Outreach to cirrhosis patients doubles early screening rates for deadly liver cancer
Proactive outreach to cirrhosis patients in a safety net health system successfully doubled their screening rates for liver cancer, UT Southwestern Medical Center researchers found.
Cirrhosis (liver disease) patients are at high risk to develop liver cancer, which is increasing in frequency an average of 3 percent annually and has a five-year overall survival rate of just 17.5 percent.
"Finding ways to reach patients at high risk of liver cancer is critical. Liver cancer has the fastest increasing mortality rate among solid tumors in the U.S.," said first author Dr. Amit G. Singal, Associate Professor of Internal Medicine and Clinical Sciences, and a member of the Harold C. Simmons Comprehensive Cancer Center. "This high mortality is primarily due to low rates of liver cancer screening and high rates of late-stage diagnosis."
The study randomly divided 1,800 cirrhosis patients at Parkland Health & Hospital System in Dallas into three groups. The first group received mailed outreach invitations for screening ultrasound. The second group received similar outreach plus patient navigation, and the third received their usual care. Researchers learned that the group receiving mailed outreach invitations were most likely to schedule an ultrasound, which doubled the overall rate of screening.
The study appears in the journal Gastroenterology.
"Our study is one of the first interventions to improve liver cancer screening and early detection among at-risk patients. The vulnerable patient population we studied in our safety net health system are those who are at highest risk of dying from liver cancer, so this intervention helped those who might benefit the most," said Dr. Singal.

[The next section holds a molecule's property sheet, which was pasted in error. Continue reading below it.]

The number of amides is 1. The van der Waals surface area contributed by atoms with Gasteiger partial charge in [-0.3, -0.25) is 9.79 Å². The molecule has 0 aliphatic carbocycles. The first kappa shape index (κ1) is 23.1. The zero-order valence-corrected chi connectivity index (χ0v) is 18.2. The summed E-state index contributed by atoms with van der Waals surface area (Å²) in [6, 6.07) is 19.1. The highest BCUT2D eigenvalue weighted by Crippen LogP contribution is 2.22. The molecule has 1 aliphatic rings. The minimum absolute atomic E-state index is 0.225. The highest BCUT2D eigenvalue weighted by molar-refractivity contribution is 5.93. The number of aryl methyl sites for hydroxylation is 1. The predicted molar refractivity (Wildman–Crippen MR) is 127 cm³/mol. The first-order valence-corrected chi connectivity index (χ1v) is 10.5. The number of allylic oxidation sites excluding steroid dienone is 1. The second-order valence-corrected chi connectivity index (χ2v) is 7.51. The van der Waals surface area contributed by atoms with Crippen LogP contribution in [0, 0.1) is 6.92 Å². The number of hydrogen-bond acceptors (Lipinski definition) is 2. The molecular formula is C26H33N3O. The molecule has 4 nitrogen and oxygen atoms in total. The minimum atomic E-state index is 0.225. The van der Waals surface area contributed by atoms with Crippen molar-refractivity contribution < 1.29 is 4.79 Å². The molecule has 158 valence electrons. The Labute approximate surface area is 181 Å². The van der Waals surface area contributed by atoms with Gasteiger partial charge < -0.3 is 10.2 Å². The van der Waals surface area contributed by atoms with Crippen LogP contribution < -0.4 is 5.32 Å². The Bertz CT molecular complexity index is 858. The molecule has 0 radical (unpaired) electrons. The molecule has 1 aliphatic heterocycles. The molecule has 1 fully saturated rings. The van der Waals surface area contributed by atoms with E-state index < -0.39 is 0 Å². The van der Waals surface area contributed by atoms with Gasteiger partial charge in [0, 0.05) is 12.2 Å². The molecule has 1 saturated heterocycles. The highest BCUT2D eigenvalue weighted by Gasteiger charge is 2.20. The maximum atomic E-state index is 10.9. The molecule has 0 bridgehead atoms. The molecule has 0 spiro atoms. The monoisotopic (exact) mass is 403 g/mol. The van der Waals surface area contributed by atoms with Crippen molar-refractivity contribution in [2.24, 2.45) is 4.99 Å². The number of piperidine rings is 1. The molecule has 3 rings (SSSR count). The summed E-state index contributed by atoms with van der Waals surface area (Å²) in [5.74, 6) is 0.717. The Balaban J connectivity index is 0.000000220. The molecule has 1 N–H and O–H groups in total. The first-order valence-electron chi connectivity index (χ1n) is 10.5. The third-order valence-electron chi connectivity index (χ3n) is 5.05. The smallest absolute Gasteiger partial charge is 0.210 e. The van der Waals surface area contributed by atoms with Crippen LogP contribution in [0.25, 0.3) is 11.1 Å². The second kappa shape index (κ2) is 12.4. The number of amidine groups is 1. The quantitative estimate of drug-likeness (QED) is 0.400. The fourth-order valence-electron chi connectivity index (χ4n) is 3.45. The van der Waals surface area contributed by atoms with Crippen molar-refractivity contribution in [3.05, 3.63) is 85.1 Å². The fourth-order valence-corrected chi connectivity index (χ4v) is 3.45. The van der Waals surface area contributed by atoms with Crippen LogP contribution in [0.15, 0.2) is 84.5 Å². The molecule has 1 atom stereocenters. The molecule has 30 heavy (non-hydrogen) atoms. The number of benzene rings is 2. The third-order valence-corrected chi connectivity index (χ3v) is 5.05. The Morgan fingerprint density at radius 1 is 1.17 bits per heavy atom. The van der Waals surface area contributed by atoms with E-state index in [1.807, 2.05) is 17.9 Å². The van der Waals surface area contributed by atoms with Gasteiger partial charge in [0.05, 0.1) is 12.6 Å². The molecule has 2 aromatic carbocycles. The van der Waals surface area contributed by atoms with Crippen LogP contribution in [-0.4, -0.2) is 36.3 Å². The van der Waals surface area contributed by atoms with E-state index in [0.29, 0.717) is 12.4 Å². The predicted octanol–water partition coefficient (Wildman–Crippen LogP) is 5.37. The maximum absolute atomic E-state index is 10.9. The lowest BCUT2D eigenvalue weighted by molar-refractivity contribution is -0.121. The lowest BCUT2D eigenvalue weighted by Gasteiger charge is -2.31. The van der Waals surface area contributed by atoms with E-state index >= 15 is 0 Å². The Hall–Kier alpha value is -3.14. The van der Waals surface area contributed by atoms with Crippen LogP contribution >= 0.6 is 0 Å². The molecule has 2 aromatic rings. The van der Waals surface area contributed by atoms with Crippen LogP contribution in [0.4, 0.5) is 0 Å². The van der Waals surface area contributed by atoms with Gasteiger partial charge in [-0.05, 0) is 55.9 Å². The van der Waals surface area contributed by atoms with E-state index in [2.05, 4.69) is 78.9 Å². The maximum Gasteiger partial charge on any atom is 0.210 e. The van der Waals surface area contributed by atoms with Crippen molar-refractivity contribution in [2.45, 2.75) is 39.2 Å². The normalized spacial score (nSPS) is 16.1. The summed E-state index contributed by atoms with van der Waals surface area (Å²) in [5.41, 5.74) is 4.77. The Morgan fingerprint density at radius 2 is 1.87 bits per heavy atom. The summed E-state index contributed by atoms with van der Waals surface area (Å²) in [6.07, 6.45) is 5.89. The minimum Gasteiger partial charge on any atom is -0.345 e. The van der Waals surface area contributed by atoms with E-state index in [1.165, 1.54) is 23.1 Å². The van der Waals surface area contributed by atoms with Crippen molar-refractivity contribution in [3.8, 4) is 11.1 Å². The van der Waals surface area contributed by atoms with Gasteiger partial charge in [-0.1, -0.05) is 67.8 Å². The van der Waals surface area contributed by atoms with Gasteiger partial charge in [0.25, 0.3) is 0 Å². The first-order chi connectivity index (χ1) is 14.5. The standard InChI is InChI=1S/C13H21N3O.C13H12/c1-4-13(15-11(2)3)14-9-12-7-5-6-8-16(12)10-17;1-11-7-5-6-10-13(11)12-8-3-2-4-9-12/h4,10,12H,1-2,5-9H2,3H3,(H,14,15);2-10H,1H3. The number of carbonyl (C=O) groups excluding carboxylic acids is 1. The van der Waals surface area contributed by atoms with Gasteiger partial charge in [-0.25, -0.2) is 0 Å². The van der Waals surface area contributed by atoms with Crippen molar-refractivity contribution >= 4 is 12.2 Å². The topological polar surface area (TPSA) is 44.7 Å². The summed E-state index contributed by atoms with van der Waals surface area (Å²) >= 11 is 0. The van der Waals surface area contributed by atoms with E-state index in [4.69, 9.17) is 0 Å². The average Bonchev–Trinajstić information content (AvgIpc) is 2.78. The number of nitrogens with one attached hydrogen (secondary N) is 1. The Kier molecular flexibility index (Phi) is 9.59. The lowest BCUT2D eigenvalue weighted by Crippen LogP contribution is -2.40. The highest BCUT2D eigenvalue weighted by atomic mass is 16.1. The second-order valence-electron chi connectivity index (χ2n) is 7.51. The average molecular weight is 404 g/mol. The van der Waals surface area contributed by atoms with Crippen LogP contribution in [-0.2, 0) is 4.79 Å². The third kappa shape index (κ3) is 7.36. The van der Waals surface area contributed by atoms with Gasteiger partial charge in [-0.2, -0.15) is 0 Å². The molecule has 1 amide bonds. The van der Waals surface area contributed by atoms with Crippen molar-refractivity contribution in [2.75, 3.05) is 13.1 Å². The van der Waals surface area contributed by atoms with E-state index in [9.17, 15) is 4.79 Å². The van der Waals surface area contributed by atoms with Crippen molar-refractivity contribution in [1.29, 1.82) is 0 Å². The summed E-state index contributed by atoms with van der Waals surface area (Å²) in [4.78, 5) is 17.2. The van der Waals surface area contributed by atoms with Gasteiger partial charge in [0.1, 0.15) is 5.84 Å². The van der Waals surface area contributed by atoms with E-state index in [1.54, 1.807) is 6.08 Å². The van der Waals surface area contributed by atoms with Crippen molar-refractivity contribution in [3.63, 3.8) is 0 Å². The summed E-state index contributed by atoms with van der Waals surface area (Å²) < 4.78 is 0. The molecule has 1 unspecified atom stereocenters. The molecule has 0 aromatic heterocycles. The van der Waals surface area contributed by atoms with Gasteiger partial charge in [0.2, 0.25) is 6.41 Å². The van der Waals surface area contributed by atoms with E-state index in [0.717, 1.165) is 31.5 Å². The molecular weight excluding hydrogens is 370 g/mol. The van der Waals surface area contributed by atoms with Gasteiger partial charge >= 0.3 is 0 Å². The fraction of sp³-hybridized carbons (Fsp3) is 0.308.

Only one-fourth of patients with cirrhosis in routine care are currently screened every six months for liver cancer with an ultrasound as recommended by national guidelines. Symptoms are not usually present when the cancer is in its early stages.
"Our research previously demonstrated that liver cancer screening is underused in clinical practice, with lower rates of screening among racial/ethnic minorities and socioeconomically disadvantaged patients," said senior author Dr. Ethan Halm, Director of the Center for Patient-Centered Outcomes Research, Chief of the William T. and Gay F. Solomon Division of General Internal Medicine, and Professor of Internal Medicine and Clinical Sciences. "Our new study presents a model of a proactive, population health outreach strategy that can improve liver cancer screening and early detection among those at highest risk of adverse outcomes." Dr. Halm holds the Walter Family Distinguished Chair in Internal Medicine in Honor of Albert D. Roberts, M.D.
According to the National Cancer Institute, liver cancer is diagnosed in an estimated 39,230 people annually. In 2013, there were an estimated 54,954 people living with this cancer in the U.S. Risk factors include a diagnosis of fatty liver disease, hepatitis B, hepatitis C, cirrhosis, or a combination of these diseases.